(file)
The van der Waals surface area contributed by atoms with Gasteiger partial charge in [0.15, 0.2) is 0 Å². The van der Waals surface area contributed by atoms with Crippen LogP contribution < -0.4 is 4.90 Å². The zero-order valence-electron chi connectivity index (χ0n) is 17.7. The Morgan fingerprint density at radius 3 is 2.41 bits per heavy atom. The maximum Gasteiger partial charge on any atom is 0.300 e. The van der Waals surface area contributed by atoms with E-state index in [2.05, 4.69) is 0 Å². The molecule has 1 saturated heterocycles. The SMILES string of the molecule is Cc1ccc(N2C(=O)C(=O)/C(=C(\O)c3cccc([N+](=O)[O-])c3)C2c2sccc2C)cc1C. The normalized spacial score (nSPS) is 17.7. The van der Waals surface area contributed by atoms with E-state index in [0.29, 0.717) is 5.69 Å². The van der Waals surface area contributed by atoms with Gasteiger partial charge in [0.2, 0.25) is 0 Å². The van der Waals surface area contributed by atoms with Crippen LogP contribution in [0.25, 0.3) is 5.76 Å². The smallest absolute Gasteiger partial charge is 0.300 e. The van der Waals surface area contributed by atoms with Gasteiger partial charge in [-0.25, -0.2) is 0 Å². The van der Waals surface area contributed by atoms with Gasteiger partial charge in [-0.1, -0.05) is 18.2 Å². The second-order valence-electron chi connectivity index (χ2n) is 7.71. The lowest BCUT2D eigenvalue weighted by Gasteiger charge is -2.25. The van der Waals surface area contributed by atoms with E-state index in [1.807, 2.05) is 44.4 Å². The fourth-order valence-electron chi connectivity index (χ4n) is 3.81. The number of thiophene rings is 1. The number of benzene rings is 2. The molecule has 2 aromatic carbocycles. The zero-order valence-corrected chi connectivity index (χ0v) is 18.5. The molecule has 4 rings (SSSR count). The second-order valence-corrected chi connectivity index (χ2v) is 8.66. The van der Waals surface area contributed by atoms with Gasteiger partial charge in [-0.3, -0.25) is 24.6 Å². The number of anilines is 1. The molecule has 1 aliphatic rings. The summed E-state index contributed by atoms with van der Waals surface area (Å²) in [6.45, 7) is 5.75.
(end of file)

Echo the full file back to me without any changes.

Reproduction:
The van der Waals surface area contributed by atoms with Gasteiger partial charge in [0.15, 0.2) is 0 Å². The van der Waals surface area contributed by atoms with Crippen LogP contribution < -0.4 is 4.90 Å². The zero-order valence-electron chi connectivity index (χ0n) is 17.7. The Morgan fingerprint density at radius 3 is 2.41 bits per heavy atom. The maximum Gasteiger partial charge on any atom is 0.300 e. The van der Waals surface area contributed by atoms with E-state index in [2.05, 4.69) is 0 Å². The molecule has 1 saturated heterocycles. The SMILES string of the molecule is Cc1ccc(N2C(=O)C(=O)/C(=C(\O)c3cccc([N+](=O)[O-])c3)C2c2sccc2C)cc1C. The normalized spacial score (nSPS) is 17.7. The van der Waals surface area contributed by atoms with E-state index in [0.29, 0.717) is 5.69 Å². The van der Waals surface area contributed by atoms with Gasteiger partial charge in [0.2, 0.25) is 0 Å². The van der Waals surface area contributed by atoms with Crippen LogP contribution in [0.25, 0.3) is 5.76 Å². The smallest absolute Gasteiger partial charge is 0.300 e. The van der Waals surface area contributed by atoms with Gasteiger partial charge in [-0.25, -0.2) is 0 Å². The van der Waals surface area contributed by atoms with Gasteiger partial charge in [-0.1, -0.05) is 18.2 Å². The second-order valence-electron chi connectivity index (χ2n) is 7.71. The lowest BCUT2D eigenvalue weighted by Gasteiger charge is -2.25. The van der Waals surface area contributed by atoms with E-state index in [1.807, 2.05) is 44.4 Å². The fourth-order valence-electron chi connectivity index (χ4n) is 3.81. The number of thiophene rings is 1. The number of benzene rings is 2. The molecule has 2 aromatic carbocycles. The zero-order valence-corrected chi connectivity index (χ0v) is 18.5. The molecule has 4 rings (SSSR count). The second-order valence-corrected chi connectivity index (χ2v) is 8.66. The van der Waals surface area contributed by atoms with Gasteiger partial charge in [-0.3, -0.25) is 24.6 Å². The number of anilines is 1. The molecule has 1 aliphatic rings. The summed E-state index contributed by atoms with van der Waals surface area (Å²) in [6.45, 7) is 5.75.